At Drummond Laurie, we have witnessed an increase in audit enquiries from businesses who have not required an audit since the thresholds increased in 2016 or have never required an audit at all.  This is due to several factors including inflation, natural growth, exceptional growth during the Covid-19 lockdown period and the impact of Brexit on trading. 

 Audit thresholds were last amended in 2016 to: 

  • £10.2m turnover 
  • £5.1m gross assets (fixed and current assets) 
  • 50 employees 

 If companies breach 2 of these 3 thresholds for 2 consecutive years, then an audit is required for the second year.  There are separate rules in place for groups. 

 As part of the process for a first-time audit, the auditor is required to audit the opening balances, and this requires significant levels of work on your prior year accounts.  Therefore, forward planning can ensure this work is carried out in advance of the year where the audit is required, spreading the work across 2 periods and ensuring that any potential audit issues are identified.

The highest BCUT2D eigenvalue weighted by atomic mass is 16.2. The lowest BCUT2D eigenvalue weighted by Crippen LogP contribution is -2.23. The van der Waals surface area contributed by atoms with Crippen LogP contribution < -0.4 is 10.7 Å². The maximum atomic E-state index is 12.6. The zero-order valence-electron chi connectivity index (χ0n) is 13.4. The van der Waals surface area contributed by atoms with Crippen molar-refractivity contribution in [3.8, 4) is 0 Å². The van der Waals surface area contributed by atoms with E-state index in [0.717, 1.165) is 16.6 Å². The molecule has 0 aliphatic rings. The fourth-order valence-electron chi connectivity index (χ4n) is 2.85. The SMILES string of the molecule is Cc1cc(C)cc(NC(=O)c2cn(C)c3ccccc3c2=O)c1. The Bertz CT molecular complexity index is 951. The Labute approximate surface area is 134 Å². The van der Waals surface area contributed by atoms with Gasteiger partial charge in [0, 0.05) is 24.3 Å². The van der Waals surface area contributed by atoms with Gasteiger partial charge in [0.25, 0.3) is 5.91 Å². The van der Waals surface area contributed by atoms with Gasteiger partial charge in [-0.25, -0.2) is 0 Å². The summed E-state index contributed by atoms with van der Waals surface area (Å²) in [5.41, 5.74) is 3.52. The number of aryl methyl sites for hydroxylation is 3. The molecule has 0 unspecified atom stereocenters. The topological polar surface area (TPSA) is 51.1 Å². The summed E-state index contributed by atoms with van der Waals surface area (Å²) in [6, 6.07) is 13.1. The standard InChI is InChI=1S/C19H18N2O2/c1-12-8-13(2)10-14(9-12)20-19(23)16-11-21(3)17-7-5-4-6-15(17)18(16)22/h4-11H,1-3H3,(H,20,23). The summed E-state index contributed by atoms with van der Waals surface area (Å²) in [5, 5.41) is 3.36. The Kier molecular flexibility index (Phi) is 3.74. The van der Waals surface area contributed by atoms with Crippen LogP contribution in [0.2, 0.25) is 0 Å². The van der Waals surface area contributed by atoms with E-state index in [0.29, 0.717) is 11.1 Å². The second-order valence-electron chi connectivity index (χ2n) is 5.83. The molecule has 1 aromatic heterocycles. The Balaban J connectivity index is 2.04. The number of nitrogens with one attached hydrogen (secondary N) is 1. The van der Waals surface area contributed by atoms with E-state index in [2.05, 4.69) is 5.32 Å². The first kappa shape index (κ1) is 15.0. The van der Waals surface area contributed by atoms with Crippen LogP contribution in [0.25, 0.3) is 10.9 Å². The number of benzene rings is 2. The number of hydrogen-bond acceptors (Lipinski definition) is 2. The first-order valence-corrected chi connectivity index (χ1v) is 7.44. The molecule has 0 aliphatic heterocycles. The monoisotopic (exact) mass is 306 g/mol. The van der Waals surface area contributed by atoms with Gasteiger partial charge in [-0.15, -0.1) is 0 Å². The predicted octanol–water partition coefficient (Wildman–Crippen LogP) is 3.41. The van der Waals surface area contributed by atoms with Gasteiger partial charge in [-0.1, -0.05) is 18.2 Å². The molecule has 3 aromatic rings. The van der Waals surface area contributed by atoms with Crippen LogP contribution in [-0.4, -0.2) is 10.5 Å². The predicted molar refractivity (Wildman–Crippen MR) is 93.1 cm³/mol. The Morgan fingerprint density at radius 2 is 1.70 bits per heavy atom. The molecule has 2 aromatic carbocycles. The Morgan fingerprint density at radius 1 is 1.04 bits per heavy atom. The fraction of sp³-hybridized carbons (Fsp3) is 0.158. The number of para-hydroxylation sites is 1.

Additionally, where your company holds stock, physical stock counts are required in both years. If this is not carried out in the prior year, this can lead to a qualified audit opinion which is viewed adversely by creditors, credit agencies and banks. 

 Therefore, if you think you are going to breach the audit thresholds in the current year, and you expect to repeat this in the following year, it is important to discuss this with your adviser in advance of the current year-end.